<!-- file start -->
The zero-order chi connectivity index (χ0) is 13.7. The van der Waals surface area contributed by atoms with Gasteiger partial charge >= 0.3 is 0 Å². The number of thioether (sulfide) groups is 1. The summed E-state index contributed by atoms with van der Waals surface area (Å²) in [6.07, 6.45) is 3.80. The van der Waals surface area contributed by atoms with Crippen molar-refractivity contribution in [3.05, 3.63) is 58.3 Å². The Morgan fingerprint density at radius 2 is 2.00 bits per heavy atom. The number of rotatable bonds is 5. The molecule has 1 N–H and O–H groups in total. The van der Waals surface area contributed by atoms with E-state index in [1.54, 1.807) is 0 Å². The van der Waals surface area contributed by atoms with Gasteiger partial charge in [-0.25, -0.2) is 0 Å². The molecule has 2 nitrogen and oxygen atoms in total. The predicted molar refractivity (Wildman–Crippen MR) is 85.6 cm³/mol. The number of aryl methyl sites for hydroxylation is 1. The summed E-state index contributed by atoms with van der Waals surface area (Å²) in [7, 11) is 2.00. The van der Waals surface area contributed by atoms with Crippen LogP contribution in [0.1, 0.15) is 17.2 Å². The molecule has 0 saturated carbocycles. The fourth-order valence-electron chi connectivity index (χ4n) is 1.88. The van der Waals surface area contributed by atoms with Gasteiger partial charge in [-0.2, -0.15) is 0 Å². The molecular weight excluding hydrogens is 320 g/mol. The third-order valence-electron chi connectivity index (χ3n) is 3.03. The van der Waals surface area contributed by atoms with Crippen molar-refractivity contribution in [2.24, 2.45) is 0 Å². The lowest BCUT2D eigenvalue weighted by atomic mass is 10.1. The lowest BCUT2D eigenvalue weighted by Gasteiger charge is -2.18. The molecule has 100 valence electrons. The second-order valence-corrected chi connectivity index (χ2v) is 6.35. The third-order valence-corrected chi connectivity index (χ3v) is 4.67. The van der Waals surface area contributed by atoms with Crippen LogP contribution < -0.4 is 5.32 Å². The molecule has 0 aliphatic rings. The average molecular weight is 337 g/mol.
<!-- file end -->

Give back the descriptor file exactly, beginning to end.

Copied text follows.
The zero-order chi connectivity index (χ0) is 13.7. The van der Waals surface area contributed by atoms with Gasteiger partial charge >= 0.3 is 0 Å². The number of thioether (sulfide) groups is 1. The summed E-state index contributed by atoms with van der Waals surface area (Å²) in [6.07, 6.45) is 3.80. The van der Waals surface area contributed by atoms with Crippen molar-refractivity contribution in [3.05, 3.63) is 58.3 Å². The Morgan fingerprint density at radius 2 is 2.00 bits per heavy atom. The number of rotatable bonds is 5. The molecule has 1 N–H and O–H groups in total. The van der Waals surface area contributed by atoms with E-state index in [1.54, 1.807) is 0 Å². The van der Waals surface area contributed by atoms with Gasteiger partial charge in [-0.25, -0.2) is 0 Å². The molecule has 2 nitrogen and oxygen atoms in total. The predicted molar refractivity (Wildman–Crippen MR) is 85.6 cm³/mol. The number of aryl methyl sites for hydroxylation is 1. The summed E-state index contributed by atoms with van der Waals surface area (Å²) in [7, 11) is 2.00. The van der Waals surface area contributed by atoms with Crippen LogP contribution in [0.1, 0.15) is 17.2 Å². The molecule has 0 saturated carbocycles. The fourth-order valence-electron chi connectivity index (χ4n) is 1.88. The van der Waals surface area contributed by atoms with Gasteiger partial charge in [-0.2, -0.15) is 0 Å². The molecular weight excluding hydrogens is 320 g/mol. The third-order valence-electron chi connectivity index (χ3n) is 3.03. The van der Waals surface area contributed by atoms with Crippen molar-refractivity contribution in [2.24, 2.45) is 0 Å². The lowest BCUT2D eigenvalue weighted by atomic mass is 10.1. The lowest BCUT2D eigenvalue weighted by Gasteiger charge is -2.18. The molecule has 100 valence electrons. The second-order valence-corrected chi connectivity index (χ2v) is 6.35. The third-order valence-corrected chi connectivity index (χ3v) is 4.67. The van der Waals surface area contributed by atoms with Crippen LogP contribution < -0.4 is 5.32 Å². The molecule has 0 aliphatic rings. The average molecular weight is 337 g/mol.